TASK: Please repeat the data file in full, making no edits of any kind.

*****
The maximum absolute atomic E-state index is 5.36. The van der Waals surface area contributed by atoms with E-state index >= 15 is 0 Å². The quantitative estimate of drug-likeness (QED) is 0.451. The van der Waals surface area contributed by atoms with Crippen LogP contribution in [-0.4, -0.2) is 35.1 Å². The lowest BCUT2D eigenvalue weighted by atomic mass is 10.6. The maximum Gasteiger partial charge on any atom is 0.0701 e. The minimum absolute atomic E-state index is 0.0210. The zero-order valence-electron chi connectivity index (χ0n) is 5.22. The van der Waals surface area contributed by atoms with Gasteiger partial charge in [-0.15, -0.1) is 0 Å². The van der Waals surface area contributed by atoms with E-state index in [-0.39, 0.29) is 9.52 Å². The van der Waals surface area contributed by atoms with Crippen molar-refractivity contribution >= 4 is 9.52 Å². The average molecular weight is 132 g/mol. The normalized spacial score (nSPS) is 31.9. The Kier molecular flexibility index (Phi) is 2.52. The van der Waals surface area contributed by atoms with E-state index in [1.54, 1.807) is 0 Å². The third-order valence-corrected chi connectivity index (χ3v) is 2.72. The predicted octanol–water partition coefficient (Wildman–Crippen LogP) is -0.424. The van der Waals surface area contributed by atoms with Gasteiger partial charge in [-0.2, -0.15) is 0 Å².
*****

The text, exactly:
The maximum absolute atomic E-state index is 5.36. The van der Waals surface area contributed by atoms with E-state index >= 15 is 0 Å². The quantitative estimate of drug-likeness (QED) is 0.451. The van der Waals surface area contributed by atoms with Crippen LogP contribution in [-0.4, -0.2) is 35.1 Å². The lowest BCUT2D eigenvalue weighted by atomic mass is 10.6. The maximum Gasteiger partial charge on any atom is 0.0701 e. The minimum absolute atomic E-state index is 0.0210. The zero-order valence-electron chi connectivity index (χ0n) is 5.22. The van der Waals surface area contributed by atoms with Gasteiger partial charge in [-0.15, -0.1) is 0 Å². The van der Waals surface area contributed by atoms with E-state index in [-0.39, 0.29) is 9.52 Å². The van der Waals surface area contributed by atoms with Crippen molar-refractivity contribution >= 4 is 9.52 Å². The average molecular weight is 132 g/mol. The normalized spacial score (nSPS) is 31.9. The Kier molecular flexibility index (Phi) is 2.52. The van der Waals surface area contributed by atoms with E-state index in [1.54, 1.807) is 0 Å². The third-order valence-corrected chi connectivity index (χ3v) is 2.72. The predicted octanol–water partition coefficient (Wildman–Crippen LogP) is -0.424. The van der Waals surface area contributed by atoms with Gasteiger partial charge in [-0.2, -0.15) is 0 Å².